If you fell asleep with your television on in the 1990s, at some point you woke up to the flashy pseudo-gambling sequence where Elizabeth Taylor's diamond earring saves the day in her White Diamonds commercial. White Diamonds came out in 1991 and was a pretty affordable scent. Its strong florals evoke Taylor's own hedonistic adventures throughout Old Hollywood, and who doesn't love a flashy bottle with fake diamonds circling it, anyway?
After Taylor's death, Elizabeth Arden purchased the rights to White Diamonds, and thanks to them, you can enjoy the '90s perfection today. It's still an incredibly affordable scent, at around $20-$30 a bottle.
Top Notes: Aldehydes, neroli, orange, lily, and bergamot
Middle Notes: Egyptian tuberose, cinnamon, jasmine, Turkish rose, ylang-ylang, narcissus, carnation, and Italian orris root
Base Notes: Amber, oakmoss, sandalwood, patchouli, and musk
Calvin Klein's CK One
The overpowering smell of Elizabeth Taylor's White Diamonds stands in great contrast to Calvin Klein's CK One unisex perfume. Launched in 1994, the New York Times calls this perfume the "ultimate anti-1980s, anti-Boomer scent, a riposte to the show performances of the Dynasty and Wall Street years." As the first unisex fragrance, it broke molds and records, having profits in the millions by the end of the first year.
It was the perfect scent for a rebellious period, where teenagers wanted nothing to do with their parents' overly manicured looks. They wanted to be edgy and unrestrained by social norms, and CK One was a perfect response to that. It's still a delicious everyday scent for anyone to wear, and you can buy a bottle for $65.
Top Notes: Bergamot, lemon, mandarin, fresh pineapple, papaya, cardamom, green tree accord
Middle Notes: Violet, rose, and lily-of-the-valley
Base Notes: Green tea, Oakmoss, cedarwood, and sandalwood
Can You Wear Vintage Perfume?
You can absolutely spritz yourself with vintage perfume. Unlike vintage cosmetics that are generally not safe to be slathered all over your face, perfumes can be used for decades after they were bottled. However, you'll notice that a lot of vintage perfumes that are for sale have a fraction of their original amount. This normally happens for one of two reasons: someone used the perfume a lot before passing it on, or the perfume had a high alcohol content and a lot of it has evaporated.
Yet, perfumes can turn sour or oxidize after a few years. This can happen thanks to chemical instability in the oil compounds, improper storing, and oxygen getting into the bottle. The first things to be affected are the top notes' smells, and you also might notice the liquid becoming darker with discoloration. In this case, it's best not to use them on your skin.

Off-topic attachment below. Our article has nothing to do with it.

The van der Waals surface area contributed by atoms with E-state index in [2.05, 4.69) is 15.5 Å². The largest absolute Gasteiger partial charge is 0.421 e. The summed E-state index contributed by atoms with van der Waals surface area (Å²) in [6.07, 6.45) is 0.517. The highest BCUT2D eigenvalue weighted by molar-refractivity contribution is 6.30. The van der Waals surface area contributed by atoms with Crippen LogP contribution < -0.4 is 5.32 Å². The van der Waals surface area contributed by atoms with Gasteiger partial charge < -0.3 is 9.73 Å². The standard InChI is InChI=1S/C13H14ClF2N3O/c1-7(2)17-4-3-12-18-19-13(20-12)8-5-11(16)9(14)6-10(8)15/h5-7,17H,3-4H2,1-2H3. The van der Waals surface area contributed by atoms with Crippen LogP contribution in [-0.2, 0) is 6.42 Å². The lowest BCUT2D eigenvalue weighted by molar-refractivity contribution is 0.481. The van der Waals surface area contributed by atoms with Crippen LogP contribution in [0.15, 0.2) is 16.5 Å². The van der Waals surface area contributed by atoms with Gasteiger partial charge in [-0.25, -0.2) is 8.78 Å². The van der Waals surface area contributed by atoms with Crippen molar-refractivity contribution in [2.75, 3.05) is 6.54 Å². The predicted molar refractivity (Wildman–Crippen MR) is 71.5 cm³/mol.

Thanks to reformulations, you could end up being allergic to older bottles of perfumes that you wear today. Do a single spritz of a test patch on a small section of your skin and wait to see if there's a reaction before committing to wearing anything from a vintage bottle.
How Valuable Are Vintage Perfume Bottles?
Vintage perfumes are a beauty collectible that's both inexpensive and very expensive. Naturally, there are a few things that'll make a vintage perfume worth more:
- The perfume has been discontinued. There are so many past perfumes that aren't made anymore, and because you can't find them anywhere, vintage bottles with some leftover are valuable thanks to how rare they are.
- The perfume was originally pricey. If the perfume cost a lot when it was first released, it normally costs a lot when it becomes vintage. You can chalk this up to brand awareness, reputation, and the quality of ingredients they used.
- The perfume has some celebrity connection. Certain perfumes, especially vintage varieties, sell for a lot because celebrities were known to wear them. The classic example is Chanel No. 5, Marilyn Monroe's signature scent.
These vintage perfumes can get seriously pricey. If you're not a dedicated fragrance collector, we recommend that you look at buying vintage samples first because those run about $20-$40 apiece, as opposed to the full-sized bottles that can run hundreds of dollars. For example, YSL manufactured several perfumed products in their Opium line, and their long-since discontinued perfume powder is very hard to find. One unopened box is currently listed on Etsy for $550.
Nothing Smells as Sweet as the Past
You don't have to have been born at the turn of the century to recognize these vintage perfumes. Your grandparents, teachers, hair dresses, and maybe even yourself, wore these signature scents, and now they're burned into your good 'ole olfactory system. So, if you want to relive your high school days one more time or see if you're finally mature enough to wear your grandmother's perfume well, these iconic vintage perfumes are a great place to start.